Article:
### A Question of DesignProject of the Month I

Three different design projects are described below, each taken from a real life example. During the first month of class we will be discussing how (and why) these projects might be adapted for use in your classroom.

Week 1: Describe how you would make a pattern for use in one of the projects below. Include an accurate scale drawing of the finished product. Be sure that your technique for constructing the pattern is practical; some angle measures must be given for each polygon, in addition to all edge lengths. If your design requires a circular arc, describe how you would construct that arc in your pattern.

Week 2: List the topics that could be taught using the project you chose (e.g. opposite angles are equivalent, the law of cosines, the use of ratios in scale drawings). Sort these topics according to the areas listed in the NCTM Standards document (Number and Operations, Algebra, Geometry, etc.).

Week 3: The assignment for week 1 required you to make both design decisions and decisions about the best way to approach the problem. While this is appropriate in a high level college course, it will not work in your average middle school classroom. How would you modify this assignment for use in your own classroom?

Week 4: These projects combine topics from geometry, algebra, trigonometry, and art. What class would you use yours in? Would you use it as an end-of-year project, introduce it at the start of the year and return to it periodically, assign it as homework, or complete it during a single class period? Would you be willing to use this in a cross-curricular project with a history, vocational or art class? If so, how would you go about that? If not, why not?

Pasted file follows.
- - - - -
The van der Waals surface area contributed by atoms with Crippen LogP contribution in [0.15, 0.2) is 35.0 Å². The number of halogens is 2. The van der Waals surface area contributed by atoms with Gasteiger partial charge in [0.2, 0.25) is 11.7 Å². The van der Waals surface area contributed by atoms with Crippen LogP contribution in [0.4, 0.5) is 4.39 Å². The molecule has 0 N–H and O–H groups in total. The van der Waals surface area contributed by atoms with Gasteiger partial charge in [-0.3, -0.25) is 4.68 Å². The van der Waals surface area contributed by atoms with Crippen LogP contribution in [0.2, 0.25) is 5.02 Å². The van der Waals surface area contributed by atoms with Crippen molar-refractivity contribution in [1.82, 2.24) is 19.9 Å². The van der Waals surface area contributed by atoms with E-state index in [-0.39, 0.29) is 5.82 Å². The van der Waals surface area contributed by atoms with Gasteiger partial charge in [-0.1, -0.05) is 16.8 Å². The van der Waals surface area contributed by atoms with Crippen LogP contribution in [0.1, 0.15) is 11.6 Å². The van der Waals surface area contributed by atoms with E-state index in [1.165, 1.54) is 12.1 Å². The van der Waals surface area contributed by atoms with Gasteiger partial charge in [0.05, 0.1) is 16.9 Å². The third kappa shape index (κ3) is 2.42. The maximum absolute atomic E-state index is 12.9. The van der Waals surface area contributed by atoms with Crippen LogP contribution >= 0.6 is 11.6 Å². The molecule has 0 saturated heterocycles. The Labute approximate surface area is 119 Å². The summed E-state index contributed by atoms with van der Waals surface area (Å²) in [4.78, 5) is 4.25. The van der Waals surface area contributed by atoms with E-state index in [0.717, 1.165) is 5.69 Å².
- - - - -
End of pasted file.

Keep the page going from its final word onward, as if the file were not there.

### 1. Pappus' Quilt

Pappus' Theorem states that for a certain arrangement of eight lines, three particular points of intersection of those lines are always collinear. A few years ago I made a quilt for a friend of mine named Pappas illustrating this theorem.

Design a quilt pattern based on the diagram below.

### 2. Petrie-Coxeter Skew Cube Quilt

By "thinking outside the lines", J.F. Petrie discovered a new way of creating regular polyhedra. He described two polyhedra to his friend Donald Coxeter, one of which had six square faces arranged accordian style around each verex. Each square face was symmetric to each other face, and each vertex was indistinguishable from every other vertex. The polyhedron (which Petrie's friend Coxeter dubbed a `honeycomb') has infinitely many faces and vertices, stretching to infinity in all directions. This was a surprising new addition to the set of five platonic solids that have been known since the days of Socrates.

Shown below is a stylized image of six faces of the honeycomb coming together at a vertex. Design a quilt based on this image.

### 3. Semicircular Window Seat

A bedroom has one semicircular wall with two windows in it. The room is twelve feet long and is nine feet wide at its narrowest. The semicircular wall meets the nine foot long walls at an angle of 135 degrees. Design a window seat to fit exactly in the semicircular arc of the wall containing the windows.

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